14 March 2008

Reshaping America's View of Korea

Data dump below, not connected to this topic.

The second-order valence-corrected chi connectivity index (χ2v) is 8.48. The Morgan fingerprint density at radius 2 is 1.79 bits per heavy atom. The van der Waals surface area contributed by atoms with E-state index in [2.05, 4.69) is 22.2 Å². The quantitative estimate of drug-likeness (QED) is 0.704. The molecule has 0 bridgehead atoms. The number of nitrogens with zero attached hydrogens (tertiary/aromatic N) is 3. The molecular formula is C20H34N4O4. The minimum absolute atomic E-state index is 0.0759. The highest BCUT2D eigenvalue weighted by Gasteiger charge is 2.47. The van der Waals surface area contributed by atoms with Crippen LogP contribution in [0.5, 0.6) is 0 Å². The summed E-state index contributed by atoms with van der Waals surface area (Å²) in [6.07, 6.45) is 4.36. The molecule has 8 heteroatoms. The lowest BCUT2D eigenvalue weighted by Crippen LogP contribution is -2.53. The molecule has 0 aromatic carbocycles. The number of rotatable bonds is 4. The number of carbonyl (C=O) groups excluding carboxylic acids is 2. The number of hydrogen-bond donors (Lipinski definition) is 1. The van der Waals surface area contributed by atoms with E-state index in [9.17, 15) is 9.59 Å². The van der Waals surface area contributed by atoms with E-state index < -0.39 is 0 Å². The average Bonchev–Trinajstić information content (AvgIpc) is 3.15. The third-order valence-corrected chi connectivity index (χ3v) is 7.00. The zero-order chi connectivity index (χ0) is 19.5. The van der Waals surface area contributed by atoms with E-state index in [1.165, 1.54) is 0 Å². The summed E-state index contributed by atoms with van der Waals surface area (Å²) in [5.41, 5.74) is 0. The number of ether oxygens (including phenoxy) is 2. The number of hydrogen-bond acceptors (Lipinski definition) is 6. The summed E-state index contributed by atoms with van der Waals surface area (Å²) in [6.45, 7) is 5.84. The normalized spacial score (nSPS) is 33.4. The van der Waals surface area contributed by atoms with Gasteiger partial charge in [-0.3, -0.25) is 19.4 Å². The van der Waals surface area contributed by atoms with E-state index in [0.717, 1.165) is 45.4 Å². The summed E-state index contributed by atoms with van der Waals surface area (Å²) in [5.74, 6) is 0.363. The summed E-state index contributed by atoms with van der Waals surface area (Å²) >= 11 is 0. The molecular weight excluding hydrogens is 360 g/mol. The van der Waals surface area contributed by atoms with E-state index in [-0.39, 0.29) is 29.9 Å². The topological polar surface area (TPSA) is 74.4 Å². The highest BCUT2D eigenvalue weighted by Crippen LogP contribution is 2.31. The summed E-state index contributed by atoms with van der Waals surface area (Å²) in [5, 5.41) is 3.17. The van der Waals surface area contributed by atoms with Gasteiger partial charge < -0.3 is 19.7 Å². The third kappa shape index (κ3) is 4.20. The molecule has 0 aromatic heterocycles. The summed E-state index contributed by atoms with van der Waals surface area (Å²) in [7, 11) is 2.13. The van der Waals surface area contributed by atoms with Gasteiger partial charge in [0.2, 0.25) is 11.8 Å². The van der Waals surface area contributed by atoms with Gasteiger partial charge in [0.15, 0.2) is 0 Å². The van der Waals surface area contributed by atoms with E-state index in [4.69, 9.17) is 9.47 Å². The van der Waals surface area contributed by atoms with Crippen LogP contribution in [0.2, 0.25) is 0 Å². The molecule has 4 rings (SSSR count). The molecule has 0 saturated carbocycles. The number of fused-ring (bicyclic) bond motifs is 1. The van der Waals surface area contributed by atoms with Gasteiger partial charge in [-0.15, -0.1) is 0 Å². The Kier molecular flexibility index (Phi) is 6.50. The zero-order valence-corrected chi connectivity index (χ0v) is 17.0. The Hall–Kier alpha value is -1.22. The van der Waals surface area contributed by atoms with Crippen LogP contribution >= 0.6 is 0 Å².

Kim Byung Kook, President Lee Myung Bak's advisor on foreign and security affairs, is headed to the United States to finalize the arrangements for Lee's visit in April (the first for a Korean president to visit Camp David). Kim, a professor at Korea University and president of the East Asia Institute (founded in 2002), will be charged with reshaping the U.S. view of Korea as a potential political, military and economic partner on par with U.S. relations with Japan. This is an issue Lee will emphasize during hi visit, and why he is rather excited about the Camp David visit, which is supposed to symbolize a higher-level relationship between the United States and the hosted leader. South Korea is undergoing a reassessment of its global position. Long stuck between China and Japan, [South] Korea has had to either pay homage to the Chinese to keep them from interfering, or call on larger powers to intervene when Korean sovereignty is threatened. These have not been entirely successful strategies. Seoul is now looking at trying to reform its military and reshape its diplomatic, economic, aid and cultural interactions globally to strengthen its economic connections (both supplies of raw materials and markets for exports) and to insulate itself from shifts in international security. North Korea has steadily fallen in South Korea's threat assessment, and the long-term view is one of peaceful unification, with the biggest troubles being economic disparity and the flow of jobless North Koreans into the south and rich South Koreans into the North. Further down the road, Seoul sees potential trouble from a resurgent Japan – something compounded by the rising China. When Korea gets stuck between a simultaneous rising China and Japan, there is trouble. Kim and Lee are heading to Washington to urge the United States to assist Seoul in a more rapid shift in its military capabilities, as well as to offer Korean assistance abroad – not because Korea is subservient to the Untied States, but to get real-world training alongside the U.S. military in a variety of operations.

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